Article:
Red Bull to Retire Controversial “Multi-21″ Code
Red Bull Racing are set to retire the controversial “Multi-21″ directive after a dramatic Formula One Grand Prix at Sepang, Malaysia, where defending world champion Sebastian Vettel ignored the team instruction to hold station and made a daring pass on teammate Mark Webber in the latter stages of the race to claim victory.
After the finish to the 2nd race of the 2013 F1 season, “Multi-21″ became a viral sensation by briefly turning into an international trending topic on Twitter, as well as spawning numerous memes on the Internet. A website even offered T-shirts sporting the directive for sale.
Speaking on SkySports’s F1 show, team principal Christian Horner revealed the full meaning of “Multi-21″ as well as its counterpart, “Multi-12″.
“Multi-21 means car two ahead of car one. Multi-12 means car one ahead of car two,” explained Horner. “It’s not complicated. It’s not that difficult to translate, but both our drivers in the last three races have failed to understand both of those messages. I think we’re going to give up on that code. We need to probably try something else.”
Horner also took the opportunity to defend the team’s decision to instruct Webber and Vettel to maintain their positions during the last 13 laps of the Malaysia Grand Prix.
“Team orders happen up and down the grid,” said Horner. “They have happened for as long as Formula One has existed.
“Our biggest concern was managing that race to the end with the issues that we’ve had earlier in the week. We could see that we weren’t the best in terms of making the tyres go the longest.
“When you’ve got drivers fighting each other in the slipstream, that’s where you do the most damage. Our primary concern was making those cars last the end of the race on those tyres without needing to make another stop. That was our overriding desire after that final pitstop.
“Nothing that we did wasn’t within the regulations. Sometimes as a purist, you want to see the drivers race, and actually the show they put on was fantastic. It was great wheel to wheel racing. But when you’re steering the ship and your responsibility is to the 600 people. They don’t get paid on what the driver does – They get paid on what the team’s constructor finish is. The responsibility is to make sure the team achieves its maximum job, it’s maximum potential, its maximum points.”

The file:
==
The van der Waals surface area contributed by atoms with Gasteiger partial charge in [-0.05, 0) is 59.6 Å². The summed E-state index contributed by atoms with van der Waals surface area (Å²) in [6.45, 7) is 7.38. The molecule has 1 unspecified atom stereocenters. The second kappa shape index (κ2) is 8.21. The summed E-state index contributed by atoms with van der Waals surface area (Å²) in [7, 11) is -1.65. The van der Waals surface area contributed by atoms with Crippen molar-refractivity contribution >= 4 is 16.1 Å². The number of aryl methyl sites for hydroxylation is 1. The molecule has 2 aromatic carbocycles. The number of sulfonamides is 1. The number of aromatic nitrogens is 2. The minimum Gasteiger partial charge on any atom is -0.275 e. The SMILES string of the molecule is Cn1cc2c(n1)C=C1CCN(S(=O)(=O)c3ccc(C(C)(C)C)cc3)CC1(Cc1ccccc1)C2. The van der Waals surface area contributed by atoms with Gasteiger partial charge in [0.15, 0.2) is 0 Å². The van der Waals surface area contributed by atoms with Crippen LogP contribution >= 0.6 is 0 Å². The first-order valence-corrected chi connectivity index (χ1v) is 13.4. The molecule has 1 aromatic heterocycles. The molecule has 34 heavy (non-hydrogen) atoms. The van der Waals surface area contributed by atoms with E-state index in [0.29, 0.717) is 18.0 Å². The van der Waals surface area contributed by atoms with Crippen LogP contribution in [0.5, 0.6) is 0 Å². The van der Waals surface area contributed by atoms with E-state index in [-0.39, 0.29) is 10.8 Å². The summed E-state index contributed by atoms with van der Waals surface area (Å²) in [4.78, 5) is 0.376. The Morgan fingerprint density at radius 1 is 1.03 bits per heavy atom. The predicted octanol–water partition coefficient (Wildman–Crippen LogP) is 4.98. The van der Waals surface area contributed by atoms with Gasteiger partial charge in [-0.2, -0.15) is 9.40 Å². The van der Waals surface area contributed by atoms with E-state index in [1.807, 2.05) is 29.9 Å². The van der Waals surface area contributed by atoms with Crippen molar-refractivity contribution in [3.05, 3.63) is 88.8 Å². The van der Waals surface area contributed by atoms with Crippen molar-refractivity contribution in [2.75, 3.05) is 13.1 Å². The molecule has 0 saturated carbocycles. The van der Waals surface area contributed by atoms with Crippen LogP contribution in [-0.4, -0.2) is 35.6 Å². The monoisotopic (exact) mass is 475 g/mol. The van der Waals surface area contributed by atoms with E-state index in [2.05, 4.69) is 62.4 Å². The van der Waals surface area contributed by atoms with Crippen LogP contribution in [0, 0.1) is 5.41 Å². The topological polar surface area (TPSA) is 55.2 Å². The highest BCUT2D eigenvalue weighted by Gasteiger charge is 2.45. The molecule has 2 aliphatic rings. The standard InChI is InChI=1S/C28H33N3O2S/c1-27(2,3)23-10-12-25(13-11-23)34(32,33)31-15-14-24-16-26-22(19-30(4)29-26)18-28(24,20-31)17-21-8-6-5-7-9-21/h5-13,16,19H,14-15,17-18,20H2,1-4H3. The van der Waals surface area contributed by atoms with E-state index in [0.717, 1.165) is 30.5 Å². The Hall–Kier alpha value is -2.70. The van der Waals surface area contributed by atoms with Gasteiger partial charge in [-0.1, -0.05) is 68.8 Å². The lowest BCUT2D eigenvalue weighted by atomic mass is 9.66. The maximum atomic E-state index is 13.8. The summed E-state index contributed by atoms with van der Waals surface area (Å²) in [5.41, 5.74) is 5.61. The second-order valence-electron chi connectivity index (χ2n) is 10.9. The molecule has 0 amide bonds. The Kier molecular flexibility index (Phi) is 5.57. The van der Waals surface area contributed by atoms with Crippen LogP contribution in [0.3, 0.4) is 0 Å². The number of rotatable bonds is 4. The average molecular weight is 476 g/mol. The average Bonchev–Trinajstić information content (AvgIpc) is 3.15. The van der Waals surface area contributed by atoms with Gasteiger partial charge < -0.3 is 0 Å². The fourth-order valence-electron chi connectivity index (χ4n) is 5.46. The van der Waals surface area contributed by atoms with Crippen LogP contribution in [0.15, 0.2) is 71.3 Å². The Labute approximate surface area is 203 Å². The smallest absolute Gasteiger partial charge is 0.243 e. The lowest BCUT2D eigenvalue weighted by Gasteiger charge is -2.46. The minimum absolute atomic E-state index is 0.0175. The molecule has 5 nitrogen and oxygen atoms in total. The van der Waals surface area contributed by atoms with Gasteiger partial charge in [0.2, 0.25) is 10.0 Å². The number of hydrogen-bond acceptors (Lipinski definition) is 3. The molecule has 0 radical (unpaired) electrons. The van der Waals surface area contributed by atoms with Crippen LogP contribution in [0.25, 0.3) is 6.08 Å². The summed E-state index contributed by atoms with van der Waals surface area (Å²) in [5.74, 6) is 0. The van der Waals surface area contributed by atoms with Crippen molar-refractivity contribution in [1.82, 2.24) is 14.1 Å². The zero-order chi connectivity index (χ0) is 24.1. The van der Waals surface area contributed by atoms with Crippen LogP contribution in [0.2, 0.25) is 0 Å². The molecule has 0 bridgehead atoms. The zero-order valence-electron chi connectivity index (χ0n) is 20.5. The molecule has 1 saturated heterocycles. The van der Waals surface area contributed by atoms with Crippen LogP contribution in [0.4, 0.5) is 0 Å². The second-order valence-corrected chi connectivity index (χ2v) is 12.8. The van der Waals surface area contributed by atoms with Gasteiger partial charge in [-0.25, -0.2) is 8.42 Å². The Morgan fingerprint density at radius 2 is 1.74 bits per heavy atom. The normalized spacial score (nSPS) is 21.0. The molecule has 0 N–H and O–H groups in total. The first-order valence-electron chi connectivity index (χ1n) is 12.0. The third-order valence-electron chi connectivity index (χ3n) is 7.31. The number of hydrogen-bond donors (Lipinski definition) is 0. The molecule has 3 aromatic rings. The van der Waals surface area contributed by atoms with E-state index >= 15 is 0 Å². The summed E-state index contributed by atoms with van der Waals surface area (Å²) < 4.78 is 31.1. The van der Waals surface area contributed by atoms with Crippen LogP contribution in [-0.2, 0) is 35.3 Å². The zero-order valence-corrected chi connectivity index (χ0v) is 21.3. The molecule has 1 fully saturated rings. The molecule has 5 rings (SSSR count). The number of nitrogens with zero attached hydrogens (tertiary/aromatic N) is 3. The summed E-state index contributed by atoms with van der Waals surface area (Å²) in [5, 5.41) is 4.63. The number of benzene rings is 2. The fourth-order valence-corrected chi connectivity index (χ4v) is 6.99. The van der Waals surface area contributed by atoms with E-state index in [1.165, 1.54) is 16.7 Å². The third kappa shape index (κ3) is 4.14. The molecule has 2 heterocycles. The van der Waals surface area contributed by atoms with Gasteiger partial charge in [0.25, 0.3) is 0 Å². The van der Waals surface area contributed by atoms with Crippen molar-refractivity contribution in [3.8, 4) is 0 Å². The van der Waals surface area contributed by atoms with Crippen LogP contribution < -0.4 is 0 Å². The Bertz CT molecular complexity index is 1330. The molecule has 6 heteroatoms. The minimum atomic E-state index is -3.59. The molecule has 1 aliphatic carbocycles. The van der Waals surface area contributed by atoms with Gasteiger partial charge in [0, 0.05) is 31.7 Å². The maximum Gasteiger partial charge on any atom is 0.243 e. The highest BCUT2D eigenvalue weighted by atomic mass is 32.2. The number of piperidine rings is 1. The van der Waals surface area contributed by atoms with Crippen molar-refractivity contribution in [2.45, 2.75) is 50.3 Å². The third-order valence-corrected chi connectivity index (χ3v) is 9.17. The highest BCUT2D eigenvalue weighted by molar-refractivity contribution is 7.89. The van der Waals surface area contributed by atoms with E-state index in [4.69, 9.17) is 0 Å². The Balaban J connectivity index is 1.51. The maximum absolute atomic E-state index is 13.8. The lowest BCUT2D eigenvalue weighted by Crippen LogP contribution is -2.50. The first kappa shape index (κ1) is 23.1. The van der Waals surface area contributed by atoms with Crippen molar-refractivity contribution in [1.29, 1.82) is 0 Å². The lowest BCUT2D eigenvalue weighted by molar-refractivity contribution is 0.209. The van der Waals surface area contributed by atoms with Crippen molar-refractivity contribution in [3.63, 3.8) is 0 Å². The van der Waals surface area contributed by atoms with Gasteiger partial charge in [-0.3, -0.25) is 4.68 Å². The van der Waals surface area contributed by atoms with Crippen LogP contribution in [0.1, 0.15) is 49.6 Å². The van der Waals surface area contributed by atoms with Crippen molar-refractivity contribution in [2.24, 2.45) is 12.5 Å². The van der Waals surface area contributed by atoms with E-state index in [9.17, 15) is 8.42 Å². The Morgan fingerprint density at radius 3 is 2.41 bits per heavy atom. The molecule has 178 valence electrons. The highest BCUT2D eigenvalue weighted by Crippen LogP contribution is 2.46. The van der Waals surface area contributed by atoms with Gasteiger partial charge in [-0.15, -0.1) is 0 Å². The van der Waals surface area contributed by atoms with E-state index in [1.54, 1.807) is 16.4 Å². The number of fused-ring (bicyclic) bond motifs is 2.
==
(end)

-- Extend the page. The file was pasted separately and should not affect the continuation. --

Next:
Despite defying team orders however, Horner believed Vettel was truly repentant of his actions, and the matter is considered resolved from the team’s perspective.
“He’s gone against the wishes of the team and he’s taken that risk and he’s accepted what he did was wrong. He’s apologized to the team, he’s apologized to every single member of staff for his actions because he recognizes the team is vitally important.
“Being part of a team is a crucial aspect to be able to challenge for those championships. I think he learned an important lesson from the weekend. People often forget, the kid’s only done 102 races. He’s 25 years of age. He’s massively hungry, he’s massively motivated. He’s still going through a learning curve as well.
“Drivers have always never been sat particularly comfortable with them. The truly driven , the truly competitive ones, it’s a tricky thing to deal with. Sebastian has won 27 races. He can sniff a victory.”
“I wouldn’t say it’s been fully put to bed. It’s been addressed with the drivers and as far as the team’s concerned, it’s a closed book and we’re focused on the Chinese Grand Prix and the challenges ahead of us.”
Peter is a freelance journalist and graphics editor at Richland F1. His work has been featured in the Australian Formula 3 Series, A1GP and the Champ Car World Series. A contributor to E-Racing Magazine, Peter has appeared on BBC World & AOL's Autoblog Podcast as guest F1 correspondent. He can be found musing about all manner of things motorsport under his nom de plume on Twitter @BaronVonClutch.